The Finished Product: I ended up putting about 1.5 hours into the saw as well as the $10 it cost to purchase. I’m quite pleased overall, now I just need a full sized rip saw and then I’ll probably have to make a new saw till to hold everything.
Sharpening hand saws is intimidating for most people, but there are some readily available options that simplify the process greatly. Here’s a quick overview:
Angles: Before sharpening, you need to determine the angles you want to file into the teeth of your saw. The rake angle is the angle between the face of a saw tooth and an imaginary line perpendicular to the baseline of the saw teeth seen when viewing a saw from the side. It is generally 12 to 15 degrees on a crosscut saw and 0 to 8 degrees on a rip saw. You also need to control the fleam angle, the angle that is filed across the face of the teeth, creating a knife edge that slices wood fibers when cutting. On crosscut saws fleam typically ranges from 15 to 25 degrees, rip saws typically have little to no fleam. (read Understanding Western Handsaws for more info)
Control: Once you know the angles you want to create, holding a file consistently and accurately for dozens of teeth in a row is tough. Fortunately, there are several options available to you that make saw sharpening fairly straightforward.
Option one is to make your own file guide. I picked this up from Ron Herman’s DVD and it works great. I made my guide out of some scrap cherry in about 15 minutes. The pictures will help explain the details, but the idea is to hold the file handle in your dominant hand and the file guide (with the tip of the file buried in it) in your off hand. Hold the file level and the edge of the file guide perpendicular to the saw plate. If you can do this, the guide will control the rake and fleam angles for you, it’s easier than it sounds. (You may notice my guide is using a 30 deg rake and fleam angle, this is fairly steep for both but it was deliberate for this saw. You typically want something closer to the angles listed above.)
So this guide works well in a pinch, but if you have several saws to sharpen you’ll quickly realize you need a new file guide for every angle combination you want… this may only mean making 2 or 3 guides, but for others it would mean making many more. So for all your file guiding needs there are a couple adjustable file guides you can purchase. A reasonably priced option was recently released from Veritas and functions along the same principles as the wooden block, but you’ll notice a variety of angle combinations and file sizes can be accommodated with this single device. A second option from Blackburn Tools gives you the same functionality, but in a much classier package and at a premium price.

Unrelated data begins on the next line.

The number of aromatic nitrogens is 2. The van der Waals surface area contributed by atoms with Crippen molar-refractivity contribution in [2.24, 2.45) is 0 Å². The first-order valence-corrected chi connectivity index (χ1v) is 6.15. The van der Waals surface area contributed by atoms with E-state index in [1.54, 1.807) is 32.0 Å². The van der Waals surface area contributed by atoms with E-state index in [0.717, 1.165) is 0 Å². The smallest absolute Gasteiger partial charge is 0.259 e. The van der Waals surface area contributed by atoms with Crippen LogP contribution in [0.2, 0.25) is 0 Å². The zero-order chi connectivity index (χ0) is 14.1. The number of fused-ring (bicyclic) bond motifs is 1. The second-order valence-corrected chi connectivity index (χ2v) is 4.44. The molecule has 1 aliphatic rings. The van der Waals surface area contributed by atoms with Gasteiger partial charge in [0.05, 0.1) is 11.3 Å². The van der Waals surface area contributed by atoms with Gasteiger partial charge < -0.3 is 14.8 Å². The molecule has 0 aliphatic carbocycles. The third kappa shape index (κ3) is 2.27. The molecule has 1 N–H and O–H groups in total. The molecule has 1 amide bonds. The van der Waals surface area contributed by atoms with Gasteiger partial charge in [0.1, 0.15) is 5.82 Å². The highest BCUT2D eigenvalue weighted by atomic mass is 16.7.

I have not purchased a file guide from Veritas or Blackburn so far, but I have more sharpening on the horizon so I intend to shortly. Hopefully this gives you the confidence to pick up a saw (preferably a cheap one that you won’t mind practicing on) and get sharpening. It’s really very simple and Ron’s DVD, as well as various free videos from youtube and Lie-Nielsen, will provide you with all the information you need.
The biggest issue when getting started in working wood with hand tools is wondering, “what tools do I need?” I remember thinking I needed all bench planes #1 – #8 and every saw or chisel size sold by a given manufacturer. After all, if I didn’t need all the sizes they wouldn’t be offering them, right?
Well, as you spend some time in the shop and read a few books you will quickly learn that is very wrong. And while there is a lot of information out there on which planes or saws you should get, I’ve seen little to no words of wisdom around what drills are useful and why. So here is what I’ve found most useful:
First, no single drill will handle all your hole-boring needs (or to some, your boring hole needs, but I digress). The diameter of the hole you want to drill determines how much torque your drill will need to provide. A traditional hand drill (or “egg-beater drill” as they’re often called) can only handle small holes, up to about a 1/4″ in diameter. They are fantastic tools that can be easily found on the vintage market at a very affordable price. Take the time to get a decent one that is complete and in good shape and/or fix it up yourself (see my restoration advice here). I own two of these drills, one smaller than the other. The larger (a Millers Falls #2) is my workhorse. It does the bulk of the drilling in my shop and if I had to live with the absolute minimum number of tools, this would be one of the two drills I would own (I actually own five drills total). My second hand drill is smaller (a Millers Falls #5a) and is nice to have on hand for very delicate work or if I’m alternating between different drill bit sizes, I can dedicate each of my drills to a different bit size rather than switching bits back and forth between the same drill. I also find these drills easier to keep vertical compared to a cordless drill which is always trying to tip over due to the offset handle and battery weight.